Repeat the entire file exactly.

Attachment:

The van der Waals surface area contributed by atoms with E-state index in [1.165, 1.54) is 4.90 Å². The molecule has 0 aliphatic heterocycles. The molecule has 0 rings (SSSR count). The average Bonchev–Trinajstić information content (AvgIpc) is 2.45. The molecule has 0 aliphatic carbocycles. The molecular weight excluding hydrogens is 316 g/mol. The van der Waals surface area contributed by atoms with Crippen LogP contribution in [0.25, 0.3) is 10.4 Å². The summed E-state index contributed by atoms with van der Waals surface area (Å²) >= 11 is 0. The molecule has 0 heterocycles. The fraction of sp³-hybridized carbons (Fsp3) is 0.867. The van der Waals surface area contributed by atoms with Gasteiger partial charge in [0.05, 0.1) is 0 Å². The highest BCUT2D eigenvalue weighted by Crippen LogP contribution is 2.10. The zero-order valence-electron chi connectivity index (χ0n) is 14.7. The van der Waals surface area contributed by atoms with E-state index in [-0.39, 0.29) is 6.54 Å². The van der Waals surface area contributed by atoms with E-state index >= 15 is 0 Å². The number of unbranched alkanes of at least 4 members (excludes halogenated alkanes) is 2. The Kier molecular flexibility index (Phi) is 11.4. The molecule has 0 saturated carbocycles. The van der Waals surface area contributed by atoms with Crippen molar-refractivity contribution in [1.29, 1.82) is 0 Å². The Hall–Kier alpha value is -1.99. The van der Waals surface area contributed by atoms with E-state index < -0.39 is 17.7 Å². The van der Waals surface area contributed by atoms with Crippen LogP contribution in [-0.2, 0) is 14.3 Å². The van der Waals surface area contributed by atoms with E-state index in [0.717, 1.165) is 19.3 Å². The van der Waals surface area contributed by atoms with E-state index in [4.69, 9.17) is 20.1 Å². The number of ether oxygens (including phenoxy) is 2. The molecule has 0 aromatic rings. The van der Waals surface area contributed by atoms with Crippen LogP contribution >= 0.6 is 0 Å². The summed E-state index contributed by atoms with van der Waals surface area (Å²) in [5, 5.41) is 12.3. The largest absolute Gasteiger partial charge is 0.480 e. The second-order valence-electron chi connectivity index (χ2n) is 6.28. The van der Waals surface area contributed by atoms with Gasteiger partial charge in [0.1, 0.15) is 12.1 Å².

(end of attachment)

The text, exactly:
The van der Waals surface area contributed by atoms with E-state index in [1.165, 1.54) is 4.90 Å². The molecule has 0 aliphatic heterocycles. The molecule has 0 rings (SSSR count). The average Bonchev–Trinajstić information content (AvgIpc) is 2.45. The molecule has 0 aliphatic carbocycles. The molecular weight excluding hydrogens is 316 g/mol. The van der Waals surface area contributed by atoms with Crippen LogP contribution in [0.25, 0.3) is 10.4 Å². The summed E-state index contributed by atoms with van der Waals surface area (Å²) >= 11 is 0. The molecule has 0 heterocycles. The fraction of sp³-hybridized carbons (Fsp3) is 0.867. The van der Waals surface area contributed by atoms with Gasteiger partial charge in [0.05, 0.1) is 0 Å². The highest BCUT2D eigenvalue weighted by Crippen LogP contribution is 2.10. The zero-order valence-electron chi connectivity index (χ0n) is 14.7. The van der Waals surface area contributed by atoms with E-state index in [-0.39, 0.29) is 6.54 Å². The van der Waals surface area contributed by atoms with E-state index >= 15 is 0 Å². The number of unbranched alkanes of at least 4 members (excludes halogenated alkanes) is 2. The Kier molecular flexibility index (Phi) is 11.4. The molecule has 0 saturated carbocycles. The van der Waals surface area contributed by atoms with Crippen molar-refractivity contribution in [1.29, 1.82) is 0 Å². The Hall–Kier alpha value is -1.99. The van der Waals surface area contributed by atoms with E-state index < -0.39 is 17.7 Å². The van der Waals surface area contributed by atoms with Crippen LogP contribution in [-0.2, 0) is 14.3 Å². The van der Waals surface area contributed by atoms with E-state index in [0.717, 1.165) is 19.3 Å². The van der Waals surface area contributed by atoms with E-state index in [4.69, 9.17) is 20.1 Å². The number of ether oxygens (including phenoxy) is 2. The molecule has 0 aromatic rings. The van der Waals surface area contributed by atoms with Crippen LogP contribution >= 0.6 is 0 Å². The summed E-state index contributed by atoms with van der Waals surface area (Å²) in [5, 5.41) is 12.3. The largest absolute Gasteiger partial charge is 0.480 e. The second-order valence-electron chi connectivity index (χ2n) is 6.28. The van der Waals surface area contributed by atoms with Gasteiger partial charge in [0.1, 0.15) is 12.1 Å².